CS/HB 413 — Chiropractic Medicine
by Health and Human Services Quality Subcommittee; and Rep. Mayfield and others (CS/CS/SB 470 by Budget Subcommittee on Health and Human Services Appropriations; Health Regulation Committee and Senator Jones)
This summary is provided for information only and does not represent the opinion of any Senator, Senate Officer, or Senate Office.
Prepared by: Health Regulation Committee (HR)
The bill revises the regulation of chiropractic medicine in several ways. It:
- Expands eligibility for obtaining a chiropractic medicine faculty certificate to include performing research or a part-time faculty appointment;
- Provides the Board of Chiropractic Medicine (the Board) with discretion to approve continuing education courses sponsored by chiropractic colleges after review;
- Prohibits approval of chiropractic continuing education courses that pertain to a specific company brand, product line, or service;
- Expands statutory licensure requirements for chiropractic physicians to include passage of Part IV of the National Board of Chiropractic Examiners’ (NBCE) certification examination and the NBCE physiotherapy examination;
- Specifies that chiropractic physicians must preserve the identity of funds and property of a patient if the value of the funds and property is greater than $501;
- Specifies that money or other property entrusted to a chiropractic physician by a patient may not exceed the value of $1,500;
- Limits indirect supervision of a certified chiropractic physician’s assistant (CCPA) to the supervising physician’s address of record;
- Eliminates the 24-month requirement for the CCPA curriculum; and
Expands and revises the exceptions to ownership and control of a chiropractic practice by persons other than licensed chiropractic physicians. More specifically, the bill creates or revises the following exceptions to the requirement that no person other than a sole proprietorship, group practice, partnership, or corporation that is wholly-owned by one or more licensed chiropractic physicians, or by a licensed chiropractic physician and the spouse, parent, child, or sibling of that chiropractic physician, may employ a chiropractic physician or engage a chiropractic physician as an independent contractor to provide chiropractic services:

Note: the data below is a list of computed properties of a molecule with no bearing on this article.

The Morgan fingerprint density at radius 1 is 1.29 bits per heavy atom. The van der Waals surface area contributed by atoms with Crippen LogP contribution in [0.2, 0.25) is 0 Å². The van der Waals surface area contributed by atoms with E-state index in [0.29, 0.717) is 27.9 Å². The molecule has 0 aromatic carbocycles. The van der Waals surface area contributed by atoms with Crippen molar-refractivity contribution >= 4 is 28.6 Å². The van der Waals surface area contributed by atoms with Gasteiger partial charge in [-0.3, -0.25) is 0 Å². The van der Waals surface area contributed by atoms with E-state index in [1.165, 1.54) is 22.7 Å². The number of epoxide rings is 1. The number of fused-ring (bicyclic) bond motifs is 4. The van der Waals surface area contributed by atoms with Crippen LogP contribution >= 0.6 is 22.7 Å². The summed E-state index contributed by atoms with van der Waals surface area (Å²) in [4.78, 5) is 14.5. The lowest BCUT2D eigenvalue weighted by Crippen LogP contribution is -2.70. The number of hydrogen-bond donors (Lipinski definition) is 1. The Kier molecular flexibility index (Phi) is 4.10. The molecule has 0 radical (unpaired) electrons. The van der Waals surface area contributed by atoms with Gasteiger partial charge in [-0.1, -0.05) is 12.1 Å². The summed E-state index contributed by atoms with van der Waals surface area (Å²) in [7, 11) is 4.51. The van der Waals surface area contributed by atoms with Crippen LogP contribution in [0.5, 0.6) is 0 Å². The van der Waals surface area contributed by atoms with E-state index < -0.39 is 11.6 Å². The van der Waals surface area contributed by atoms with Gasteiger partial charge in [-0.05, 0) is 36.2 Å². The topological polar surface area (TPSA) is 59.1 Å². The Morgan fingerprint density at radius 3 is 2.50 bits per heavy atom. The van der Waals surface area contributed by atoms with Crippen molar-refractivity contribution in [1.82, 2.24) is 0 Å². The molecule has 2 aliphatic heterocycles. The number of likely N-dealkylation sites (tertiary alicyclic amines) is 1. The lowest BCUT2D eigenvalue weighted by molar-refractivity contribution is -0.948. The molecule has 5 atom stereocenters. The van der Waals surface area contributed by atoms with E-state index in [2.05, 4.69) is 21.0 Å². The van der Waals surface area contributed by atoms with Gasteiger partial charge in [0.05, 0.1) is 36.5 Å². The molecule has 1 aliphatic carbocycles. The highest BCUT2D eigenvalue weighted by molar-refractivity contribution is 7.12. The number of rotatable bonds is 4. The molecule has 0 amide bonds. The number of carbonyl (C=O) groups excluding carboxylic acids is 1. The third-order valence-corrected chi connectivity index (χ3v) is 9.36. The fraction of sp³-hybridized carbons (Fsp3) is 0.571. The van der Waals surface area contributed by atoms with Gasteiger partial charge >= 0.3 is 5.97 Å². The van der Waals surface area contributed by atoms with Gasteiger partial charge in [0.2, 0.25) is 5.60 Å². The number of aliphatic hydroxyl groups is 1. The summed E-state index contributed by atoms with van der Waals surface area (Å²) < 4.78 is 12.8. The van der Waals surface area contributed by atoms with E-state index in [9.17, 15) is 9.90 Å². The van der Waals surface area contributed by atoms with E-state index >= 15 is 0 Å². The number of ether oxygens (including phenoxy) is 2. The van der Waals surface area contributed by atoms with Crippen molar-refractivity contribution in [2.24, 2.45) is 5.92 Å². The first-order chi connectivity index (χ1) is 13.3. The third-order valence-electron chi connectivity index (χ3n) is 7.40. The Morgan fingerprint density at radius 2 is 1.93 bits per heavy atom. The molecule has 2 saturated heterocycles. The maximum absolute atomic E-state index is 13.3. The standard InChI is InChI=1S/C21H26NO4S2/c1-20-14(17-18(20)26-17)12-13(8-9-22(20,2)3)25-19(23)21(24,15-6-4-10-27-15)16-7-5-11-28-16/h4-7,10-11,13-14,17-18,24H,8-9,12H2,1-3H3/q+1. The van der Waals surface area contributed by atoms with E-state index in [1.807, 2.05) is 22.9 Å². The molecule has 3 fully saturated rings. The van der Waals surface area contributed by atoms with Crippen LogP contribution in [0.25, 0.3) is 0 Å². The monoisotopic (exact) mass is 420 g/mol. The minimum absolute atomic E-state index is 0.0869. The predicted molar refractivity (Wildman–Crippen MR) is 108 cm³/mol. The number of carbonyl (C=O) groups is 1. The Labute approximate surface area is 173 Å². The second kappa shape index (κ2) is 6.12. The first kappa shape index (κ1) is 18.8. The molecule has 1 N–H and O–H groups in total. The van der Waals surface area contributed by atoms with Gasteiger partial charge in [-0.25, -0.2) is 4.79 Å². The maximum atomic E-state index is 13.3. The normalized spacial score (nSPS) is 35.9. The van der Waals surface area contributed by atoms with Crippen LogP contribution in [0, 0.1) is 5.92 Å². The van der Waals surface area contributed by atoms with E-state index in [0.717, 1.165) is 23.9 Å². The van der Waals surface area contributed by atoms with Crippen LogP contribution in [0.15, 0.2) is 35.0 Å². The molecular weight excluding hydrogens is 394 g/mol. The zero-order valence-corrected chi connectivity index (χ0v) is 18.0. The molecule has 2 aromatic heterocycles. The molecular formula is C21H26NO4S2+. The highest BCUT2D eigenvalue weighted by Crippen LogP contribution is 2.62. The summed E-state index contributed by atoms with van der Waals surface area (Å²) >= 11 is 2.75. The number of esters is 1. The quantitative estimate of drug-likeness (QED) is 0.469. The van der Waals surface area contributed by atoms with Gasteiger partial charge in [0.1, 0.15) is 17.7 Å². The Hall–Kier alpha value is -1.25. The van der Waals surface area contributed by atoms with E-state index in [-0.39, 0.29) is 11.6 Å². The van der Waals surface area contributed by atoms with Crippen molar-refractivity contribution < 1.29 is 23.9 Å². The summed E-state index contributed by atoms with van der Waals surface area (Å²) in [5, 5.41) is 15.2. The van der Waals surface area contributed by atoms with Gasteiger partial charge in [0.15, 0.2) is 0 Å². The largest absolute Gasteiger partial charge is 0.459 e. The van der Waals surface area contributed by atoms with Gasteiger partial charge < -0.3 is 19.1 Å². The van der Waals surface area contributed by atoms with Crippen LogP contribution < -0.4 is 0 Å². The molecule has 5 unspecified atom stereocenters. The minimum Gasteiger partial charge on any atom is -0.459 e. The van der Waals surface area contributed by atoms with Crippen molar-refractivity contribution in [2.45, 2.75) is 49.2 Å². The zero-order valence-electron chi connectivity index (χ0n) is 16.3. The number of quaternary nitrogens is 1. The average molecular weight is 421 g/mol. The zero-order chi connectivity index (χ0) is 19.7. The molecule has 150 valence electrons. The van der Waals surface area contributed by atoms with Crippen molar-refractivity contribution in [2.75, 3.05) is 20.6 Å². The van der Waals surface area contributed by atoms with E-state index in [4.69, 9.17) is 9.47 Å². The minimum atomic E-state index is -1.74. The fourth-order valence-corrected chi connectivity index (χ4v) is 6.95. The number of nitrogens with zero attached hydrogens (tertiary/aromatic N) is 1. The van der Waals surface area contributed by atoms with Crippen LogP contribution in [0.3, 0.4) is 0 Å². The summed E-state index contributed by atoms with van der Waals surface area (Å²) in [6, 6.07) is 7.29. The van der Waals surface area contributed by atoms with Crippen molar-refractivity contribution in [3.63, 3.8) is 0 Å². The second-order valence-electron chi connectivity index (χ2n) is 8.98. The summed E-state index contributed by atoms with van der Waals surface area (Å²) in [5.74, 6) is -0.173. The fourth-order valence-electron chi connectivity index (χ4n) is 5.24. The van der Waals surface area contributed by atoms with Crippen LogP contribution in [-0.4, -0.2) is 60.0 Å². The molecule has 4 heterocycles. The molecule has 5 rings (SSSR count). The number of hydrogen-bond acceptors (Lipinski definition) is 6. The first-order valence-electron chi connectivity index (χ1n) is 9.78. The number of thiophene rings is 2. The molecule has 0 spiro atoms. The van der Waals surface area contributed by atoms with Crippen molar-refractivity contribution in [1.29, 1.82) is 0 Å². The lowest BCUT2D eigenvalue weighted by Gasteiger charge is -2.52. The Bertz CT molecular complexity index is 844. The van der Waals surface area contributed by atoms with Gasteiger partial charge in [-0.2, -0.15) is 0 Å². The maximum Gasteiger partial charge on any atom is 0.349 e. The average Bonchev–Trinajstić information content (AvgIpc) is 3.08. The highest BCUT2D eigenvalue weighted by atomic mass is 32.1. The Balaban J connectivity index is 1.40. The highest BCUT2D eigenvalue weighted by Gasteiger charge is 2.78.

- A limited liability company, limited partnership, any person, professional association, or any other entity that is wholly-owned by: a licensed chiropractic physician and the spouse or surviving spouse, parent, child, or sibling of the chiropractic physician; or a trust whose trustees are licensed chiropractic physicians and the spouse, parent, child, or sibling of a chiropractic physician;
- A limited liability company, limited partnership, professional association, or any other entity wholly-owned by a licensed chiropractor or chiropractors, a licensed medical doctor or medical doctors, a licensed osteopath or osteopaths, or a licensed podiatrist or podiatrists;
- An entity that is wholly-owned, directly or indirectly, by a licensed or registered hospital or other entity licensed or registered under ch. 395, F.S.;
- An entity that is wholly-owned and operated by an organization that is exempt from federal taxation under s. 501(c)(3) or (4) of the Internal Revenue Code;
- A health care clinic licensed under ch. 400, part X, F.S. that provides chiropractic services by a licensed chiropractic physician; and
- A health maintenance organization or prepaid health clinic regulated under ch. 641, F.S.
Upon the death of a chiropractic physician who wholly-owns a sole proprietorship, group practice, partnership, corporation, limited liability company, limited partnership, professional association, or any other entity, with his or her spouse, parent, child, or sibling, and that wholly-owned entity employs a licensed chiropractic physician or engages a chiropractor as an independent contractor to provide chiropractic services, the bill allows the deceased chiropractic physician’s surviving spouse or adult children to hold, operate, pledge, sell, mortgage, assign, transfer, own, or control the deceased chiropractic physician’s ownership interests for so long as the surviving spouse or adult children remain the sole proprietor of the chiropractic practice.
If approved by the Governor, these provisions take effect July 1, 2012.
Vote: Senate 40-0; House 113-0